By JOHN L. ALLEN JR.
A Catholic law firm specializing in religious freedom has agreed to represent the opposition to a charter school in Brooklyn offering instruction in Arab language and culture, which critics say is a potential laboratory for Islamic radicalism.
Another prominent Catholic lawyer who works on religious freedom issues, however, told NCR that the school passes constitutional muster and should be given a chance.
The Ann Arbor, Michigan-based Thomas More Law Center announced yesterday that it will act as co-counsel for critics of the Khalil Gibran International Academy, a new charter school scheduled to open next Tuesday. The school is supported by a wide swath of clergy and civic leaders in New York, where several charter schools already focus on other languages and cultures, including Spanish and Chinese. Proponents say the school will not teach religion.
A grassroots local movement called “Stop the Madrassa” is attempting to block the school. It has attracted the support of prominent critics of Islam, including Daniel Pipes, who warns that Arab-language instruction will become a pretext for indoctrination in a militant version of Islam.
Richard Thompson, President of the Thomas More Law Center, said yesterday that he shares those concerns.
t“This proposed public school is nothing more than an incubator for the radicalization that leads to terrorism,” Thompson said. “As uncomfortable as it makes one feel, we must understand that the political goal of radical Islam is to destroy our Judeo-Christian culture. And the KGIA is a Trojan Horse New York City is building for radical Islam with taxpayer money. That the Quran calls for Muslims to subjugate the world, especially Christians and Jews, is a fact that anyone can look up.”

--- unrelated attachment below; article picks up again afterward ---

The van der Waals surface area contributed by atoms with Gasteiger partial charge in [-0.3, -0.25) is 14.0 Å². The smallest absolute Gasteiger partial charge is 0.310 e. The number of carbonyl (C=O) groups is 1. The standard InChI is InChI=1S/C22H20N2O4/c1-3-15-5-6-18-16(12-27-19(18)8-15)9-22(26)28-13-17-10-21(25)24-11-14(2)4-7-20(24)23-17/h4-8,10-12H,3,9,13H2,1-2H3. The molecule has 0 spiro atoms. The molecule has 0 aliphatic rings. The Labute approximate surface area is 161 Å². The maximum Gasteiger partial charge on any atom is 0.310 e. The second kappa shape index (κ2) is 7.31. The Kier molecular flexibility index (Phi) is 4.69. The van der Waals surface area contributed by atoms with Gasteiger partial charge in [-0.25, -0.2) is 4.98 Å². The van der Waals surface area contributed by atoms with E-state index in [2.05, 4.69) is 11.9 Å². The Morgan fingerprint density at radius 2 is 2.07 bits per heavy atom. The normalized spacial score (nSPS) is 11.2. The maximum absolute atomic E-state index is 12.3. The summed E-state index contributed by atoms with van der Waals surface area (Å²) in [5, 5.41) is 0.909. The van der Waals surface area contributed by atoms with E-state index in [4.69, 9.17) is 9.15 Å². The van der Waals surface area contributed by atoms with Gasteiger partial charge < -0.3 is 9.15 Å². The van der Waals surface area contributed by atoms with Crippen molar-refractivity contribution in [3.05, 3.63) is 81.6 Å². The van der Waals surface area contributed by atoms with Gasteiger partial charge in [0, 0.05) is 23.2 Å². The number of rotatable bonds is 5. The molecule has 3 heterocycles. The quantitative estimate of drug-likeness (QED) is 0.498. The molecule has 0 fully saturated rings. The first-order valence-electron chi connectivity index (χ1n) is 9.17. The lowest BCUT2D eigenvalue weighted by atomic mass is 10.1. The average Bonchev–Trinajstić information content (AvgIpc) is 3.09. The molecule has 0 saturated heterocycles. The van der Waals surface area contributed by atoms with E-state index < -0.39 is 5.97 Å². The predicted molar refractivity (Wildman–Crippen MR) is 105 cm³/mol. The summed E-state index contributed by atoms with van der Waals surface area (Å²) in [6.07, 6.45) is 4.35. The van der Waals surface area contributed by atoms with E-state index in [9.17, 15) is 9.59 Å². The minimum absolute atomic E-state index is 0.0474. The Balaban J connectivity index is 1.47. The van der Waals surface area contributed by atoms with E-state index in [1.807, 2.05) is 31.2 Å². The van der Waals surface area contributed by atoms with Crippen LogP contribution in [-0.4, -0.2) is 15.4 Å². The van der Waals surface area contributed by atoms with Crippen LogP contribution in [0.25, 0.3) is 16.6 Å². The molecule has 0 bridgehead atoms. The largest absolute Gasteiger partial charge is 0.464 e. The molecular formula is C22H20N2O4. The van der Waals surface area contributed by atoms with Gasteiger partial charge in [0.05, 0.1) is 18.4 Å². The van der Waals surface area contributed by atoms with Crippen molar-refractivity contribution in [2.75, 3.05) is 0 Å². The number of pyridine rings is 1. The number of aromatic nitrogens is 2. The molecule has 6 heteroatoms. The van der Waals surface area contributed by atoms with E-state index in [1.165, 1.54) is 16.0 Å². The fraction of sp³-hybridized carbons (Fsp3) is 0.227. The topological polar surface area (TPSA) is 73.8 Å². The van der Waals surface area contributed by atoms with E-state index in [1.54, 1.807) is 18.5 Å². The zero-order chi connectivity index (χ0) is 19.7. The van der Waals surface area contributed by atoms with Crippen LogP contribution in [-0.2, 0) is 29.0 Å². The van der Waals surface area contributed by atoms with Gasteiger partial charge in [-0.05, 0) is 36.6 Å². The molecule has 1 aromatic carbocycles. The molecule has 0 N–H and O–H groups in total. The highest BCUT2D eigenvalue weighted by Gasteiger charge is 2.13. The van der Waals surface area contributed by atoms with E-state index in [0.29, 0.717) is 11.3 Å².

In 2002, the Thomas More Law Center filed a federal lawsuit against California’s Byron Union School District because of its three week intensive course to teach seventh graders how to become Muslims. More recently, the center claims that its criticism forced California’s Carver Elementary School to change a policy designating a special time and room so that the Muslim students could pray during school hours.
Another Catholic litigator, however, is more favorable. Kevin Seamus Hasson of the Washington, D.C.-based Beckett Fund for Religious Liberty says that since the academy does not establish Islam as the state religion, it does not pose a Constitutional problem.
Further, Hasson argues, there are compelling reasons to foster experiments that could encourage Muslims to embrace pluralism and democracy.
“Even taking a low-end estimate for the number of Muslims in America, we’re talking about maybe 3 million people,” he said. “The prospect of surrendering that many people to an ideology that wants to destroy us is stupid.”
Imam Shamsi Ali of the Islamic Cultural Center of New York, an informal advisor to the school, told NCR that the school’s critics may be unwittingly encouraging the very radicalism they’re trying to contain.
“These people should understand that what they’re doing may fan the flames of extremism,” said Ali, an Indonesian who has spent the last decade in the United States. “Exaggerated fears on one side tend to provoke a hard-line response on the other.”
The school's namesake, Lebanese poet Khalil Gibran, was a Maronite Catholic denounced by both Christian and Muslim religious authorities in his day for strident criticism of institutional religion and the Ottoman Empire.